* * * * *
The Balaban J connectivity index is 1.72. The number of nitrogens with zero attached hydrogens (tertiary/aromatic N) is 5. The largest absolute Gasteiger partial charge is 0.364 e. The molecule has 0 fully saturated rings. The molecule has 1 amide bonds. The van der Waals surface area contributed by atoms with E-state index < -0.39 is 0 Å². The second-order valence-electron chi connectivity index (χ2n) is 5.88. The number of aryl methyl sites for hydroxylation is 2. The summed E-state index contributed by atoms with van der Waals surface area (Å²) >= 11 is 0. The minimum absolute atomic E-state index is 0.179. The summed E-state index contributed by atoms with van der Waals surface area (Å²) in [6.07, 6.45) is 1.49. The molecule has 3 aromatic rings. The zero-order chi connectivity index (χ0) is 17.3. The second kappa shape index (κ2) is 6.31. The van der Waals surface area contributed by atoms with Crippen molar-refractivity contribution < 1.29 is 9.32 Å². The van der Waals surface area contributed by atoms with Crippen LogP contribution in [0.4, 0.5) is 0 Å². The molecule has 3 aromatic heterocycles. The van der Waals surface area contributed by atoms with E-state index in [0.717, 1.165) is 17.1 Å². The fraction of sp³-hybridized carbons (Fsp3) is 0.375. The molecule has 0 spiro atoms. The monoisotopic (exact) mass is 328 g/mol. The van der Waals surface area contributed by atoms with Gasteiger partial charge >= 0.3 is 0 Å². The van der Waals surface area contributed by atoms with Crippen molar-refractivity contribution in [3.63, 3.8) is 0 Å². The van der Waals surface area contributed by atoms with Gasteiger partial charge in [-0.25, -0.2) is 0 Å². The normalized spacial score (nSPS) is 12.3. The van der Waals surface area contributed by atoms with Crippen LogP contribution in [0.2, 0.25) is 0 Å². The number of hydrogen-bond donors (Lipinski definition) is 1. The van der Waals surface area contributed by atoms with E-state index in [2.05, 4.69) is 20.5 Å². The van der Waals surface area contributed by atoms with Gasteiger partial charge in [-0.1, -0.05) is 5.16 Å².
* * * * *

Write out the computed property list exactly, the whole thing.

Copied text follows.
The Balaban J connectivity index is 1.72. The number of nitrogens with zero attached hydrogens (tertiary/aromatic N) is 5. The largest absolute Gasteiger partial charge is 0.364 e. The molecule has 0 fully saturated rings. The molecule has 1 amide bonds. The van der Waals surface area contributed by atoms with E-state index < -0.39 is 0 Å². The second-order valence-electron chi connectivity index (χ2n) is 5.88. The number of aryl methyl sites for hydroxylation is 2. The summed E-state index contributed by atoms with van der Waals surface area (Å²) >= 11 is 0. The minimum absolute atomic E-state index is 0.179. The summed E-state index contributed by atoms with van der Waals surface area (Å²) in [6.07, 6.45) is 1.49. The molecule has 3 aromatic rings. The zero-order chi connectivity index (χ0) is 17.3. The second kappa shape index (κ2) is 6.31. The van der Waals surface area contributed by atoms with Crippen molar-refractivity contribution < 1.29 is 9.32 Å². The van der Waals surface area contributed by atoms with Crippen LogP contribution in [0.4, 0.5) is 0 Å². The molecule has 3 aromatic heterocycles. The van der Waals surface area contributed by atoms with E-state index in [0.717, 1.165) is 17.1 Å². The fraction of sp³-hybridized carbons (Fsp3) is 0.375. The molecule has 0 spiro atoms. The monoisotopic (exact) mass is 328 g/mol. The van der Waals surface area contributed by atoms with Gasteiger partial charge >= 0.3 is 0 Å². The van der Waals surface area contributed by atoms with Crippen molar-refractivity contribution in [3.63, 3.8) is 0 Å². The van der Waals surface area contributed by atoms with Gasteiger partial charge in [-0.25, -0.2) is 0 Å². The normalized spacial score (nSPS) is 12.3. The van der Waals surface area contributed by atoms with Crippen LogP contribution in [0.2, 0.25) is 0 Å². The number of hydrogen-bond donors (Lipinski definition) is 1. The van der Waals surface area contributed by atoms with E-state index in [2.05, 4.69) is 20.5 Å². The van der Waals surface area contributed by atoms with Gasteiger partial charge in [-0.1, -0.05) is 5.16 Å².